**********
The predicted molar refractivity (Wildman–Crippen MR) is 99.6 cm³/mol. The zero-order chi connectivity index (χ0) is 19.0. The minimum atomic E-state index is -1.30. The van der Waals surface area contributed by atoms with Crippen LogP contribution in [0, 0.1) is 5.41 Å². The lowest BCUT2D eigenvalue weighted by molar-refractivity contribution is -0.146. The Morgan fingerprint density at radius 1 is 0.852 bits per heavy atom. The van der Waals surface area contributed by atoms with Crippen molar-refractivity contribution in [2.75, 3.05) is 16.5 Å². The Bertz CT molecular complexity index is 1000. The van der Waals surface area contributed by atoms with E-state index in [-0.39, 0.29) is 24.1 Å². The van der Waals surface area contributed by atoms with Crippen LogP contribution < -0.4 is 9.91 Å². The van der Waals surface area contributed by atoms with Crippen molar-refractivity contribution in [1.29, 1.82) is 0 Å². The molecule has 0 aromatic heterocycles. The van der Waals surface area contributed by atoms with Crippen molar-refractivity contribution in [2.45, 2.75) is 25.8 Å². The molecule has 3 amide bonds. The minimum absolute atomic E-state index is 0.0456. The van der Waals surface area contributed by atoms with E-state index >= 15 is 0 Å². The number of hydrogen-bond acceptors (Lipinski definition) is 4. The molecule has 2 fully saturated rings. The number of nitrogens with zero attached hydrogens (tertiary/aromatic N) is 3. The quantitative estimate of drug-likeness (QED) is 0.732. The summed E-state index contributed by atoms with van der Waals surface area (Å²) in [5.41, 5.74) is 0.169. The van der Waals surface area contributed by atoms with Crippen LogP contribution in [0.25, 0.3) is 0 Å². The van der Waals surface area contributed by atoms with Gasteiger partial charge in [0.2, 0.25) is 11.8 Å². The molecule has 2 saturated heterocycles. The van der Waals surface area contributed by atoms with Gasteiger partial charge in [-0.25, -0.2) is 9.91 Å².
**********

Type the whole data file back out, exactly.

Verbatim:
The predicted molar refractivity (Wildman–Crippen MR) is 99.6 cm³/mol. The zero-order chi connectivity index (χ0) is 19.0. The minimum atomic E-state index is -1.30. The van der Waals surface area contributed by atoms with Crippen LogP contribution in [0, 0.1) is 5.41 Å². The lowest BCUT2D eigenvalue weighted by molar-refractivity contribution is -0.146. The Morgan fingerprint density at radius 1 is 0.852 bits per heavy atom. The van der Waals surface area contributed by atoms with Crippen molar-refractivity contribution in [2.75, 3.05) is 16.5 Å². The Bertz CT molecular complexity index is 1000. The van der Waals surface area contributed by atoms with E-state index in [-0.39, 0.29) is 24.1 Å². The van der Waals surface area contributed by atoms with Crippen LogP contribution < -0.4 is 9.91 Å². The van der Waals surface area contributed by atoms with Crippen molar-refractivity contribution in [1.29, 1.82) is 0 Å². The molecule has 0 aromatic heterocycles. The van der Waals surface area contributed by atoms with Crippen molar-refractivity contribution in [2.45, 2.75) is 25.8 Å². The molecule has 3 amide bonds. The minimum absolute atomic E-state index is 0.0456. The van der Waals surface area contributed by atoms with E-state index >= 15 is 0 Å². The number of hydrogen-bond acceptors (Lipinski definition) is 4. The molecule has 2 fully saturated rings. The number of nitrogens with zero attached hydrogens (tertiary/aromatic N) is 3. The quantitative estimate of drug-likeness (QED) is 0.732. The summed E-state index contributed by atoms with van der Waals surface area (Å²) in [5.41, 5.74) is 0.169. The van der Waals surface area contributed by atoms with Crippen LogP contribution in [0.25, 0.3) is 0 Å². The van der Waals surface area contributed by atoms with Gasteiger partial charge in [0.2, 0.25) is 11.8 Å². The molecule has 2 saturated heterocycles. The van der Waals surface area contributed by atoms with Gasteiger partial charge in [-0.25, -0.2) is 9.91 Å².